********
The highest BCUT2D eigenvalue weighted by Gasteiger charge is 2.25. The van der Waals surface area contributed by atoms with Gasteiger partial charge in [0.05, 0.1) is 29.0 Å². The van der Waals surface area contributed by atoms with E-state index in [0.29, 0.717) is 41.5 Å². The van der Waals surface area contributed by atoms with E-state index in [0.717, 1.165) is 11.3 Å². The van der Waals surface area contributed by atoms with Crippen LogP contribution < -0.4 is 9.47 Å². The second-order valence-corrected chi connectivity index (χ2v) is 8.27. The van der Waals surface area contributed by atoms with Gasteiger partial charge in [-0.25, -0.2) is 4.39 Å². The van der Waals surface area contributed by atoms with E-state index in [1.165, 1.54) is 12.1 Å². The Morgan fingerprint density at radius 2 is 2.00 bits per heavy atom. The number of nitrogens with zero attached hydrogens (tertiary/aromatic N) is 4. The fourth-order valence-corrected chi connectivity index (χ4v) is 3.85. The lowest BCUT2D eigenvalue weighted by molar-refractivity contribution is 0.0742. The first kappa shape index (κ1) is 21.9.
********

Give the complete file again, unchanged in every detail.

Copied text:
The highest BCUT2D eigenvalue weighted by Gasteiger charge is 2.25. The van der Waals surface area contributed by atoms with Gasteiger partial charge in [0.05, 0.1) is 29.0 Å². The van der Waals surface area contributed by atoms with E-state index in [0.29, 0.717) is 41.5 Å². The van der Waals surface area contributed by atoms with E-state index in [0.717, 1.165) is 11.3 Å². The van der Waals surface area contributed by atoms with Crippen LogP contribution < -0.4 is 9.47 Å². The second-order valence-corrected chi connectivity index (χ2v) is 8.27. The van der Waals surface area contributed by atoms with Gasteiger partial charge in [-0.25, -0.2) is 4.39 Å². The van der Waals surface area contributed by atoms with E-state index in [1.165, 1.54) is 12.1 Å². The Morgan fingerprint density at radius 2 is 2.00 bits per heavy atom. The number of nitrogens with zero attached hydrogens (tertiary/aromatic N) is 4. The fourth-order valence-corrected chi connectivity index (χ4v) is 3.85. The lowest BCUT2D eigenvalue weighted by molar-refractivity contribution is 0.0742. The first kappa shape index (κ1) is 21.9.